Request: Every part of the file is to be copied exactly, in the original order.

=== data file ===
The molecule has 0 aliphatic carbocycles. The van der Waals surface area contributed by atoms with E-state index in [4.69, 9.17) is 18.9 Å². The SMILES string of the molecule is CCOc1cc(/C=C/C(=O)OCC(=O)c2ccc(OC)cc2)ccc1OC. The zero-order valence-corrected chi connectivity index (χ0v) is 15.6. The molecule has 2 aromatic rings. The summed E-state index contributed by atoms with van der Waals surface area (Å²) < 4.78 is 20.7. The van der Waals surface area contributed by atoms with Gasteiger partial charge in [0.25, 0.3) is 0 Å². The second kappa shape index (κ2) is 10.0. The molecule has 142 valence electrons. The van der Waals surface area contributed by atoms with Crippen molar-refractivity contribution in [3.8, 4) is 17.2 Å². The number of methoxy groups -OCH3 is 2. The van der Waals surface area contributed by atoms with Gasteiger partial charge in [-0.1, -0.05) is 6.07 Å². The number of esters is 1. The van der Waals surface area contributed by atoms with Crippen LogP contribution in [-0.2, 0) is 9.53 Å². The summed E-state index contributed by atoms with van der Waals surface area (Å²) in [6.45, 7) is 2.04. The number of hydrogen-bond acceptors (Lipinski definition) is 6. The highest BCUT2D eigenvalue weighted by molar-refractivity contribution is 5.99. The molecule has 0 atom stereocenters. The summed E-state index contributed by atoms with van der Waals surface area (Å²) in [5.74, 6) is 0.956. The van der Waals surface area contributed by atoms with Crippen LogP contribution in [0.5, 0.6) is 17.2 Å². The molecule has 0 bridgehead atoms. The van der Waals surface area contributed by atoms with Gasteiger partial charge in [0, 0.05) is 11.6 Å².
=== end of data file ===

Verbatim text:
The molecule has 0 aliphatic carbocycles. The van der Waals surface area contributed by atoms with E-state index in [4.69, 9.17) is 18.9 Å². The SMILES string of the molecule is CCOc1cc(/C=C/C(=O)OCC(=O)c2ccc(OC)cc2)ccc1OC. The zero-order valence-corrected chi connectivity index (χ0v) is 15.6. The molecule has 2 aromatic rings. The summed E-state index contributed by atoms with van der Waals surface area (Å²) < 4.78 is 20.7. The van der Waals surface area contributed by atoms with Gasteiger partial charge in [0.25, 0.3) is 0 Å². The second kappa shape index (κ2) is 10.0. The molecule has 142 valence electrons. The van der Waals surface area contributed by atoms with Crippen molar-refractivity contribution in [3.8, 4) is 17.2 Å². The number of methoxy groups -OCH3 is 2. The van der Waals surface area contributed by atoms with Gasteiger partial charge in [-0.1, -0.05) is 6.07 Å². The number of esters is 1. The van der Waals surface area contributed by atoms with Crippen LogP contribution in [-0.2, 0) is 9.53 Å². The summed E-state index contributed by atoms with van der Waals surface area (Å²) in [6.45, 7) is 2.04. The number of hydrogen-bond acceptors (Lipinski definition) is 6. The highest BCUT2D eigenvalue weighted by molar-refractivity contribution is 5.99. The molecule has 0 atom stereocenters. The summed E-state index contributed by atoms with van der Waals surface area (Å²) in [5.74, 6) is 0.956. The van der Waals surface area contributed by atoms with Crippen LogP contribution in [0.5, 0.6) is 17.2 Å². The molecule has 0 bridgehead atoms. The van der Waals surface area contributed by atoms with Gasteiger partial charge in [0, 0.05) is 11.6 Å².